Created on Tuesday, 15 January 2013 Written by MANDY LOEHR
Longtime band director set to retire
Bellefontaine High School Assistant Principal Vinnie Spirko, left, and Bellefontaine Middle School Assistant Principal Matt Comstock discuss the ALiCE program for the school district. (EXAMINER PHOTO | MANDY LOEHR)
In the wake of the tragedy that struck in Connecticut last month, Bellefontaine City Schools officials reported at Monday evening’s board of education meeting about the implementation of an active shooter training that recently has gained attention in the local area.
All BCS district staff members were trained on the ALiCE program, standing for Alert, Lockdown, Inform, Counter, Evade, this fall through the Hardin County Sheriff’s Office. The program looks at practical ways to combat an intruder in a school.
Other school districts, including Riverside and Indian Lake, are also going through the training, and a story about the program was featured in Saturday’s Examiner.
Following staff training at BCS, officials are working to update emergency plans and procedures in light of the new information.
“We are putting steps in place to make modifications to our emergency procedures,” said Vinnie Spirko, assistant high school principal. “We’ve put a policy in place that we think is safer now.”
The ALiCE program is much different than the passive methods that previously had been taught in schools — to simply go into lockdown mode and then sit and wait for an attacker to enter a classroom.
Instead, this new training requires a more active response from school personnel and offers instructions for how to act and react to this kind of situation.
The first step “alert” relates to contacting law enforcement or people outside of the school to relay the information about the intruder.
Next, staff members are still instructed to “lock down” classroom doors, and also are told to barricade with heavy objects and other methods to make it difficult for the intruder to enter the classroom.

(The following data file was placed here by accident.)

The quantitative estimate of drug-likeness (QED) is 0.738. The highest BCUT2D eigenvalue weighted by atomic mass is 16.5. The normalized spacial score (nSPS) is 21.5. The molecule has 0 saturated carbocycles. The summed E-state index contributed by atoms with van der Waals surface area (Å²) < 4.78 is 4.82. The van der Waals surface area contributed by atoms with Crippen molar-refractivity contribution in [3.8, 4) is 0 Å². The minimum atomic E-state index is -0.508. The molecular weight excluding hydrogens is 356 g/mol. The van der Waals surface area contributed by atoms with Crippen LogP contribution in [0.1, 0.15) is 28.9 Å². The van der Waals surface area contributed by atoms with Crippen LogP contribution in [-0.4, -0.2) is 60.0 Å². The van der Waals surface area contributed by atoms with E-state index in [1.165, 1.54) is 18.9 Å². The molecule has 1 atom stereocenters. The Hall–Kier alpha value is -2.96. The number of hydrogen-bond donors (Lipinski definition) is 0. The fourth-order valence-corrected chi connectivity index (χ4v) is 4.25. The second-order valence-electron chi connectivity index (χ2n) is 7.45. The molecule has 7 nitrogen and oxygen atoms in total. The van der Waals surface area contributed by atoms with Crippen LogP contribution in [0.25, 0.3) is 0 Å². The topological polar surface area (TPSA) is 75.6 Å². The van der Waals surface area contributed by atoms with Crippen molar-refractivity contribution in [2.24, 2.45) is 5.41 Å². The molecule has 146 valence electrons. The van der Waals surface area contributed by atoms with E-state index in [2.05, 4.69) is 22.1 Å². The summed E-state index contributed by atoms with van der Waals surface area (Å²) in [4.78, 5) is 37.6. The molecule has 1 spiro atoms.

“A shooter is looking to do as much damage as quickly as possible, and if it’s not easy to enter a classroom, they will move on to the next room,” said Matt Comstock, assistant middle school principal.
“Inform” is the third step and involves school officials giving information over a school’s announcement system about where the perpetrator is heading and what he is doing in the building.
As for the “counter” portion of ALiCE, this is the most controversial part of the program, Mr. Comstock said. Participants are taught that it is OK to attack or distract the shooter by using any kind of weapon available in the classroom, from throwing a pair of scissors, books or desks, instead of simply trying to hide from the perpetrator.
“ ‘Counter’ is a much better alternative than just cowering in a corner. Studies have shown that there is a higher body count when there is no resistance to a shooter,” the assistant middle school principal said.
“Evade” or escape is the last part of the acronym, relating to school staff members and students should try to get out of the school building to avoid the shooter. Though this is the final part of ALiCE, administrators noted that escaping the school would be the very first option for classrooms of students whenever possible.
Bellefontaine Police Department Chief Brandon Standley attended the meeting to share his thoughts about the active shooter training, which he also went through alongside school staff members during the fall.
“It’s an eye-opener,” he said. “What we liked about the program is it gives schools a chance to turn the tables on an aggressor. Why would we want to wait until someone gives the ‘all clear’ signal?
“You can be a part of the solution instead of sitting back and feeling helpless.”
In other matters, members accepted the retirement resignation of Joseph Antram, instrumental music teacher and longtime band director, effective May 31.
His 35-year career began in 1977 at West Liberty-Salem Schools, and Mr. Antram has served at BCS for 29 years.
During the organizational session that preceded the regular meeting, members re-elected Joan Haushalter as president and Dr. Todd Heydinger as vice president.
Regular meetings were continued for the second and fourth Monday of each month at 6:30 p.m. at the board office. The first meeting will be structured as a committee of the whole session for the purposes of discussion and shared information, and the second meeting will serve as the business meeting.
Membership in the Ohio School Boards Association also was approved at a cost of $5,975.
Member Anne Reames was appointed as the OSBA delegate for the annual business meeting in November, and member Tim O’Rielley was named as the alternative delegate.
The next meeting is 6:30 p.m. Monday, Jan. 28.